In an earlier post, I wrote about how difficult it can be for pastors to take time off, and how many resist them because vacations seem like more work than they’re worth.
You may think you can get away with a “stay-cation,” (maybe using my Power Sabbath exercise), but if you’re one of the many pastors who live on church property, hanging around at home won’t be very restful. People may come knocking, you can still physically see the place where you work, and your mind likely won’t wander too far from the tasks and responsibilities that are waiting for you. You probably need to get right out of town.
You can start to get into vacation mode while you’re still at home, though, and I do recommend that you build a buffer zone of a couple of days on each side of your actual travels.
- Turn off your electronic devices and don’t check voicemail or email. Let the vacation planning you put into place work for you!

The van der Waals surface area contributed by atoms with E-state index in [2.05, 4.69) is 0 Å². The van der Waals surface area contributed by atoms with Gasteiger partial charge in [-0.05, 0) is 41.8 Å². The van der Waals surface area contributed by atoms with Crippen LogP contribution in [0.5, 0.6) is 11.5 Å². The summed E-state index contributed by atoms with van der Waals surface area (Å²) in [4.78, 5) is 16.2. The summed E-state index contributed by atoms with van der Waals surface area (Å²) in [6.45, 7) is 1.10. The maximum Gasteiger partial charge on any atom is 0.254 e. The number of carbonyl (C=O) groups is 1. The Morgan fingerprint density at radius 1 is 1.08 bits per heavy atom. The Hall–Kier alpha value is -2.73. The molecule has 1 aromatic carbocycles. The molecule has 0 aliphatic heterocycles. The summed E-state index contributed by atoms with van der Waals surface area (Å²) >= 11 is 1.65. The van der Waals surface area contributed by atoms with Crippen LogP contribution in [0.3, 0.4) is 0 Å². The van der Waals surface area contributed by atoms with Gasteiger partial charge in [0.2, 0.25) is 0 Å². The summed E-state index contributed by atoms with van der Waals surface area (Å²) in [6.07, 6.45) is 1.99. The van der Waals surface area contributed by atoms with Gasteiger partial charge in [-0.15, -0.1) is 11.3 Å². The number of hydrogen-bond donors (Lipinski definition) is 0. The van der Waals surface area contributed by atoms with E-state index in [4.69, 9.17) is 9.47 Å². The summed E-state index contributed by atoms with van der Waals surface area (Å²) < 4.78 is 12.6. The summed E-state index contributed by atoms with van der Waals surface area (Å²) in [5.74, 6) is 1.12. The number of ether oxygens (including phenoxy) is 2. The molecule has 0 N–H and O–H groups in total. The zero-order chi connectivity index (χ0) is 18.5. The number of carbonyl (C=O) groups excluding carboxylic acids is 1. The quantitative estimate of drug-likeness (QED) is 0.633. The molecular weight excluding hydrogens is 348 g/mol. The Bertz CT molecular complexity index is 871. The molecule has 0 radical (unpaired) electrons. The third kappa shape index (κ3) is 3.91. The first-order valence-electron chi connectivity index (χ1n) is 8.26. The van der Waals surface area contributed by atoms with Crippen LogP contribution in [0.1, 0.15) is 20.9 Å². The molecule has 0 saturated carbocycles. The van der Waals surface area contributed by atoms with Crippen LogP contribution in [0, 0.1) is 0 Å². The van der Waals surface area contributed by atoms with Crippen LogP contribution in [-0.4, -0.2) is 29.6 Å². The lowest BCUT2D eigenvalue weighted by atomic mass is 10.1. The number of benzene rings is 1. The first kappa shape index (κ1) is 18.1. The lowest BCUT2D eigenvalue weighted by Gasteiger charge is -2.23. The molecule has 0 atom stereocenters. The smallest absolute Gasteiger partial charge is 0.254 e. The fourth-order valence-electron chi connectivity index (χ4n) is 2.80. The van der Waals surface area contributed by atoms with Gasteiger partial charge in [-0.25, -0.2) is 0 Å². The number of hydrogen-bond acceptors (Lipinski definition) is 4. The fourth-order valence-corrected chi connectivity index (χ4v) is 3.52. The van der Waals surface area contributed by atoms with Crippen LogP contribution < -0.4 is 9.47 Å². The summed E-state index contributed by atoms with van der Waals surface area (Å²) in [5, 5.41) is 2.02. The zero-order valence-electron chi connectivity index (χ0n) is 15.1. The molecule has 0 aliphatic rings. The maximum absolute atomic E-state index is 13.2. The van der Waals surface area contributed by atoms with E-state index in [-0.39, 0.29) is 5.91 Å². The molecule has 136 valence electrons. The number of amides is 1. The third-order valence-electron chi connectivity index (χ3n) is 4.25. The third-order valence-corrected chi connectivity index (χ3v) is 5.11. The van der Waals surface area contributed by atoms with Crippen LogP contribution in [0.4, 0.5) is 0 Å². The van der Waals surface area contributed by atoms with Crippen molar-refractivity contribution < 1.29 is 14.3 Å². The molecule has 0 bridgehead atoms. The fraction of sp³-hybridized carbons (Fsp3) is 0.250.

- Talk to yourself. Shutting off your mind won’t be as easy as shutting off your devices, so you may need to remind yourself (constantly) that you are on vacation and you have a desire to be 100% present to your family and/or yourself. Use the mindful meditation practice of gently redirecting your mind when you notice it wandering.
- Be open to adventure. Put lots of open space into your schedule, to try new things and talk to people you wouldn’t normally get to meet. This will automatically keep you in the present moment and work will be the farthest thing from your mind.
- Get lost. I love taking my ‘Vette out for a drive with no destination or route in mind. This is a great way to invoke your mental powers of creative discovery.
For more inspiration, think of Jesus. There are countless examples in the Scriptures of times when Jesus left the crowd and forgot about them for awhile, to sleep, fish or walk. He delegated his duties to others at these times, saying, “Here, you feed them.” Jesus needed that time to collect his thoughts, gather his strength and gives others the opportunity to serve. And so do you.